For six days straight, Republican senators had publicly rallied to the defense of their longtime colleague battling cancer, Sen. John McCain, who was the target of a crass joke by a White House aide calling him irrelevant because “he's dying anyway.”
“I’ve said how I feel about the comment about Senator McCain. It was unconscionable. I think everybody involved should apologize,” said Sen. John Neely Kennedy (R-La.) as he exited the lunch held at the U.S. Capitol. “But this was a policy meeting, right? It was policy-driven.”
Sen. Bob Corker (R-Tenn.), who has had his own personal spats with Trump, added: “That’s not what we do in those meetings.”
The episode illustrated how reluctant most Republicans have become about directly challenging Trump, whose approval numbers have ticked up recently amid encouraging economic signs and a scheduled summit with North Korea. Trump is also viewed as a critical asset as the GOP seeks to retain House and Senate majorities in November.
The remark about McCain last week by communications aide Kelly Sadler have been condemned by numerous Senate Republicans. “It doesn’t matter; he’s dying anyway,” Sadler said of McCain’s opposition to the administration’s CIA director nominee, according to participants in a White House staff meeting.
But many senators have also said that McCain, who has been absent from Washington since December as he undergoes treatment for brain cancer, would be unlikely to get an apology from the notably unapologetic White House.
“I know it’s probably not their style to make apologies,” Sen. Mike Rounds (R-S.D.) said Tuesday. “But I can tell you that I think the vast majority of Americans would say John McCain deserves our respect, and that’s from the top to the bottom.”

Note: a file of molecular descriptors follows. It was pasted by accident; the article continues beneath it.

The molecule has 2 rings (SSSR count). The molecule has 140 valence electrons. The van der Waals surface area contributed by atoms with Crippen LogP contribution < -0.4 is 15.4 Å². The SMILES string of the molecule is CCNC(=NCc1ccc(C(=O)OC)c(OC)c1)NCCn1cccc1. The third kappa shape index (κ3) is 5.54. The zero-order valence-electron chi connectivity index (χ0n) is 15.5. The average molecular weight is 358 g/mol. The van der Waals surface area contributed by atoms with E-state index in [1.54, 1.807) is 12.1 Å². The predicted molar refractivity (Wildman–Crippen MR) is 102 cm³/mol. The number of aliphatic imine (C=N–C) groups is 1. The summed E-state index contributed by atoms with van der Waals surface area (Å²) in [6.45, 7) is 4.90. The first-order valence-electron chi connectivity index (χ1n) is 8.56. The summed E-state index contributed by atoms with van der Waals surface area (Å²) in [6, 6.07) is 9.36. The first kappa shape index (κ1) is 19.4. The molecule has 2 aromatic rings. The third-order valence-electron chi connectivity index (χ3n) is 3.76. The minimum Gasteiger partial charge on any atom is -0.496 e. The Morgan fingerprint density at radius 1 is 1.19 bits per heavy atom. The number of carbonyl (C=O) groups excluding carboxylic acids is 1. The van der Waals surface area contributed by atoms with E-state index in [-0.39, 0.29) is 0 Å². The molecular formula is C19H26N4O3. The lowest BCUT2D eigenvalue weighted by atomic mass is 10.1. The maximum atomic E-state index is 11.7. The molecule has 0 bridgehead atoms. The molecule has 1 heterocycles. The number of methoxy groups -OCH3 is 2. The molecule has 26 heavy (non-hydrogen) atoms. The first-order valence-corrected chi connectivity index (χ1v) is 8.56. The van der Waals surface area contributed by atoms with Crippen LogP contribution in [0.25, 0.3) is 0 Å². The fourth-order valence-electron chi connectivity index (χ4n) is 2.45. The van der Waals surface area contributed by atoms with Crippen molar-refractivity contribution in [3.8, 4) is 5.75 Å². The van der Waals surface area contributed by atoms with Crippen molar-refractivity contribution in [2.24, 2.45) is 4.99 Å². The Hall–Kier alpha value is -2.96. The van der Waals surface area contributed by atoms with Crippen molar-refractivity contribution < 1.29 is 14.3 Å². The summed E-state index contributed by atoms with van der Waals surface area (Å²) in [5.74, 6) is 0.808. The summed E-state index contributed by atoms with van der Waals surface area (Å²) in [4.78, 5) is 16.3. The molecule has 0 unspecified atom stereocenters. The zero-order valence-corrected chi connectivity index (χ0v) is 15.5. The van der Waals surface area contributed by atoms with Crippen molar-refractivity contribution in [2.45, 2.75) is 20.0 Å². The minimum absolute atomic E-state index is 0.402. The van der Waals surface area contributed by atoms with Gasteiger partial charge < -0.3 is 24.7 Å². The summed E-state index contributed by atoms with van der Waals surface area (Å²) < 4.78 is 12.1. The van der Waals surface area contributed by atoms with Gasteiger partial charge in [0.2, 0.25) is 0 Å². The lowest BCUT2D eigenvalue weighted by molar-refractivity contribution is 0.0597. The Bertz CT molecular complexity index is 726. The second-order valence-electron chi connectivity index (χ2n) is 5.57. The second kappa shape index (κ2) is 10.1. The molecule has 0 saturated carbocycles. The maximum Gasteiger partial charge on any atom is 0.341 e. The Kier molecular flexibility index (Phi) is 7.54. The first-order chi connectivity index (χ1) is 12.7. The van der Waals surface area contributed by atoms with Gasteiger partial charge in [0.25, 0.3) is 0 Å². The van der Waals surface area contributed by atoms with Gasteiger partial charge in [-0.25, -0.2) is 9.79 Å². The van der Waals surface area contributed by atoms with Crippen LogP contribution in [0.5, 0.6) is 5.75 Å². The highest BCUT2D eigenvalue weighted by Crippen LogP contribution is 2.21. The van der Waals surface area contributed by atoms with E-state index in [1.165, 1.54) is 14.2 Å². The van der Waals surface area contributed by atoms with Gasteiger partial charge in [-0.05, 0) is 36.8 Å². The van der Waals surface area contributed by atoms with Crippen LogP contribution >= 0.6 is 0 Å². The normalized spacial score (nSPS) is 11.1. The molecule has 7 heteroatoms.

Senate Republicans were also reluctant to raise other issues with Trump, even on policies where they’ve diverged from the president.
GOP lawmakers have been particularly critical when it comes to Trump’s protectionist tendencies on trade, decrying the administration’s moves to impose tariffs on steel and aluminum imports as well as warning Trump against withdrawing from the North American Free Trade Agreement.
But no one challenged Trump on his trade policies on Tuesday. Instead, Trump assured Republican senators that he was dedicated to securing better trade deals, including regarding NAFTA, according to Sen. Ron Johnson (R-Wis.).
Senior GOP officials have also raised concerns about Trump’s surprise disclosure Sunday that he has ordered his administration to rescue ZTE, a Chinese telecommunications company that the U.S. government had punished for violating sanctions involving North Korea and Iran.
Top Senate Republicans signaled in advance of the lunch that they would raise that issue with Trump, but the topic never came up, according to multiple senators in attendance. Trump spoke for about 45 minutes, senators said, leaving little time for a question-and-answer session at the end.